To sum up, then: Mark Sanford thinks the federal budget should be written based on the fabricated musings of a non-expert on ancient Athens, who, even had he offered comment on that democracy’s failure, made no observations of republican government in the United States or anywhere else in the nineteenth, twentieth, or twenty-first centuries. The case is airtight.

And, if Price never offered the Tytler quote, he certainly channeled its spirit in his own remarks in the same session:

Remember, Mr. Chairman—the American people know this—every dollar that is taken for taxes and every dollar that is borrowed, stealing from the next generation, is a dollar that can’t be used to pay the rent, to buy a car, to buy a home, to send a kid to college, to open a business or to expand a business and create jobs. We think there is a better way.

Social expenditure is theft, from the deserving (you) to the undeserving (them). But, to make it sound less like whining and more like principle, Price and his colleagues have continued to dress this essentially political mantra in the universalist robe of obscure enlightenment figures to make Obamacare, or Medicaid, or SNAP the equivalent of an attack on democracy itself and the supporters of such programs the equivalent of the Barbarians.

Even when Tytler isn’t dragged into it, the formula jumps up repeatedly. It echoed in Rick Santelli’s call for a Tea Party to protest a tiny proposal for mortgage relief, aptly described by Ian Haney Lopez as a dog-whistle of group antagonism:

Dog Whistle Politics: How Coded Racial Appeals Have Reinvented Racism and Wrecked the Middle Class (Oxford, 2013)

Dog Whistle Politics: How Coded Racial Appeals Have Reinvented Racism and Wrecked the Middle Class (Oxford, 2013)

Paul Ryan turned the Tytler formula around to pretend to care about poor people’s own good, calling social services a “hammock” that could trap people in poverty by eroding their self-reliance. The Tytler formula animated the Tea Party attack on the 47 percent of Americans who don’t pay income taxes, suggesting a tidal wave of moochers threatening the Republic. And, in a March 2010 debate over legislation that would become the Affordable Care Act so loathed by Tom Price, Republican Congressman Tom Posey of Florida (a birther whose professional life has unfolded in the federally supported industries of aerospace and real estate) trotted it out once more, though this time not even bothering to attribute it to anyone, noting “it has been said….”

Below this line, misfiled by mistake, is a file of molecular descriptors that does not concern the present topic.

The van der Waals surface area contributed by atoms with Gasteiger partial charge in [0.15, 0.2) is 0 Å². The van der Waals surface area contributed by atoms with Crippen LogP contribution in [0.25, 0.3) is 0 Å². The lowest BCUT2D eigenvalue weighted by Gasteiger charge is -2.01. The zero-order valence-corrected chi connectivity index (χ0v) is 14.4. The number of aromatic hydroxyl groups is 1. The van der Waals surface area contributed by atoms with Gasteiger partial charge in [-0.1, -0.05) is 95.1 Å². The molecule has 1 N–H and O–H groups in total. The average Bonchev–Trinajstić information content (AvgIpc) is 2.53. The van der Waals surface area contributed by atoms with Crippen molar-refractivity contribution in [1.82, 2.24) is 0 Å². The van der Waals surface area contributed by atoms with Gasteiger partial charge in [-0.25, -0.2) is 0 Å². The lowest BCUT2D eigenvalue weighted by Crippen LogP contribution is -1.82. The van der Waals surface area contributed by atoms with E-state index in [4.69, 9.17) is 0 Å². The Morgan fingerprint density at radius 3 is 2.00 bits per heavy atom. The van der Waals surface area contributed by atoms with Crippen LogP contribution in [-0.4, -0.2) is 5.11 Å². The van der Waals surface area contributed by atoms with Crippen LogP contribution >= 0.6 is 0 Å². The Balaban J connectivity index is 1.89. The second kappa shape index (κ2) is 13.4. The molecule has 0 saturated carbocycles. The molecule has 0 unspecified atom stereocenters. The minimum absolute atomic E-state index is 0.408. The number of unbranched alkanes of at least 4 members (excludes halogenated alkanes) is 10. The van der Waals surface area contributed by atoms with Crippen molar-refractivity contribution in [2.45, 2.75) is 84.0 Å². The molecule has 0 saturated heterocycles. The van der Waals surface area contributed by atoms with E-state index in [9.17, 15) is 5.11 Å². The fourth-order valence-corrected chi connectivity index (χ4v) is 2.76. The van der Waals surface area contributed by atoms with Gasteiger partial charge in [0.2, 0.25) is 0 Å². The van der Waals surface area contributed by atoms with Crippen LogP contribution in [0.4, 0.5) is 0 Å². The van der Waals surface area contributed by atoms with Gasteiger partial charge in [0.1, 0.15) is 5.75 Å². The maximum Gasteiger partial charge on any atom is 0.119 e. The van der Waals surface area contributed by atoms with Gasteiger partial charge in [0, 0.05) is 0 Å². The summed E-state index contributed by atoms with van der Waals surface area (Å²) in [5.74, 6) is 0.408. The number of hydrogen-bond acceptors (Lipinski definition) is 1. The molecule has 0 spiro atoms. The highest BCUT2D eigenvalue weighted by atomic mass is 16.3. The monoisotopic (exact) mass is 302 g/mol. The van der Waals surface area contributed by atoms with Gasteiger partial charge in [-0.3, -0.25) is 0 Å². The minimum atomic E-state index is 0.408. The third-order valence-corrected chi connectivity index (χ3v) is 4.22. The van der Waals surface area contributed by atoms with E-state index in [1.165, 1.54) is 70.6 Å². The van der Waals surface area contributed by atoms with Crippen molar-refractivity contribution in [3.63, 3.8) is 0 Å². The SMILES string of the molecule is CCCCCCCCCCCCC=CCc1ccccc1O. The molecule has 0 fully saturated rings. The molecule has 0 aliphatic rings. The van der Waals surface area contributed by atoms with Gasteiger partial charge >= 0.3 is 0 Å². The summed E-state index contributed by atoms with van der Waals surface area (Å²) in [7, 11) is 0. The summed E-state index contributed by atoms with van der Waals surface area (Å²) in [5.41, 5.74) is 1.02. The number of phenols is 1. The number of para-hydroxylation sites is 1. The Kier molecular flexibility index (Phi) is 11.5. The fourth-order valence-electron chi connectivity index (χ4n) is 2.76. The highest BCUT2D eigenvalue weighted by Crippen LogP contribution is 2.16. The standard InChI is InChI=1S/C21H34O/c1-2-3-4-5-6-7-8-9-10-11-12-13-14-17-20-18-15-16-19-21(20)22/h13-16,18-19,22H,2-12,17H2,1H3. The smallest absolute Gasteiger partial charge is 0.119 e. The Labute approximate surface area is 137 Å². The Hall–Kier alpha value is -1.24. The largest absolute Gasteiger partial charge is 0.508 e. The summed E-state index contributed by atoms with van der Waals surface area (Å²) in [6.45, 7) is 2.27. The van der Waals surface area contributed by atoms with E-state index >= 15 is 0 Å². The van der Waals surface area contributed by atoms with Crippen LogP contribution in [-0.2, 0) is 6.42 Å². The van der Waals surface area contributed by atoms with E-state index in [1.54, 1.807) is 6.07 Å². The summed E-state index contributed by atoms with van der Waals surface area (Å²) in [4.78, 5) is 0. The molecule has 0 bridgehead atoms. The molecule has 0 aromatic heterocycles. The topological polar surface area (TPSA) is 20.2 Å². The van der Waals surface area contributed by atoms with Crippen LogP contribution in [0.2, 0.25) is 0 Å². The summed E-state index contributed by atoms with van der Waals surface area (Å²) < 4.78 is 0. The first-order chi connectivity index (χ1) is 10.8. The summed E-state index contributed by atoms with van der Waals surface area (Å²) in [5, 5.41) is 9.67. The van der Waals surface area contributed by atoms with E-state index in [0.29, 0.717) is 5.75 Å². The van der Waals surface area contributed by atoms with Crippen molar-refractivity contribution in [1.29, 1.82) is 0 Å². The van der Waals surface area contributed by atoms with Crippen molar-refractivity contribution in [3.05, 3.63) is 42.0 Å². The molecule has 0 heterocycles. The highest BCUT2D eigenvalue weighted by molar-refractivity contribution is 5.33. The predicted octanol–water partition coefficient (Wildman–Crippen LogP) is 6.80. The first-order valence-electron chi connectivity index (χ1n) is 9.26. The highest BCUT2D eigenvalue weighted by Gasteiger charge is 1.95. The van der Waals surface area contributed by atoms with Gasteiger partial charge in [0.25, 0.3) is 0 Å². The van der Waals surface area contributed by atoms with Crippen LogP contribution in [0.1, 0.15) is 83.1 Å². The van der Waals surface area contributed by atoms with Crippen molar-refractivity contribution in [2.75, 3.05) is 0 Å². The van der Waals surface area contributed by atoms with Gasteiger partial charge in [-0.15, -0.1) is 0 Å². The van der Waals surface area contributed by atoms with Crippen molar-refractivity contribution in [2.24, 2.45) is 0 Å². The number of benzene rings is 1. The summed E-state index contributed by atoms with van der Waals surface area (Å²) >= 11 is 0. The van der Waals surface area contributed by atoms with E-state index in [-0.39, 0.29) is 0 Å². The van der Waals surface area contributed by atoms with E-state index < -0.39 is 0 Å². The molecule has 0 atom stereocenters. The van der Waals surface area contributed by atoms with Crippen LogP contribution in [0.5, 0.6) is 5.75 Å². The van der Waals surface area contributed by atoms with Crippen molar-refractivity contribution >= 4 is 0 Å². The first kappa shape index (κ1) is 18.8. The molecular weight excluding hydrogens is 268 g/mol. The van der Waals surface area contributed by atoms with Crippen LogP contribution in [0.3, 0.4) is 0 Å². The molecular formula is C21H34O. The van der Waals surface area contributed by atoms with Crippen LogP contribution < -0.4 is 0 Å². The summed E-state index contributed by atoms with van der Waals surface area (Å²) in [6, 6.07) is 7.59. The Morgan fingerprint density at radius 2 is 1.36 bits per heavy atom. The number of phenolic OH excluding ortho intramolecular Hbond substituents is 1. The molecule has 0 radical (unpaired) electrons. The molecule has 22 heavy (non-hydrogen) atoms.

So, this fabricated quotation from a figure of no authority on modern governance is so entrenched in the culture of right-wing Washington as to hardly require attribution, let alone critical reflection on its merits as a guide to policy. But, it’s core premises are also deeply entrenched in metropolitics, where the politics of taxing and spending are just as contentious but often more immediate.

As I’ve argued in another article (available through Journal of Urban Affairs) that links the tax revolt to prior and subsequent politics of suburban separatism in north Fulton County, the racialized tax politics of the 1990s were critical to building political support for incorporating Sandy Springs in 2005, which sparked a wave of new cities formed in the next decade and was part of a campaign to split north Fulton from Fulton County, which would have substantial benefits for wealthy north Fulton residents and dire consequences to the (poorer and majority-Black) remainder of the county. As I wrote,

As the near absolute segregation of [north Fulton] has receded in the new century, so have overtly racial declarations of community interest given way to public appeals to efficiency, local control, and privatization as rationales for Sandy Springs’s political independence. Yet, black voters and officeholders remain the prime symbol of threat to the interests of white homeowners and taxpayers, who seek, as their predecessors did, to organize political space to avoid the influence of black officials and common obligations to black fellow citizens.

Throughout, the theme of zero-sum conflict was sounded. As I wrote, no one in Atlanta politics exemplified this better than attorney and anti-tax activist Robert Proctor, described by a local columnist as “Rush Limbaugh with a law license.” Proctor’s rhetoric merged the concepts of social services as theft and black political leadership as an illicitly race-conscious enterprise: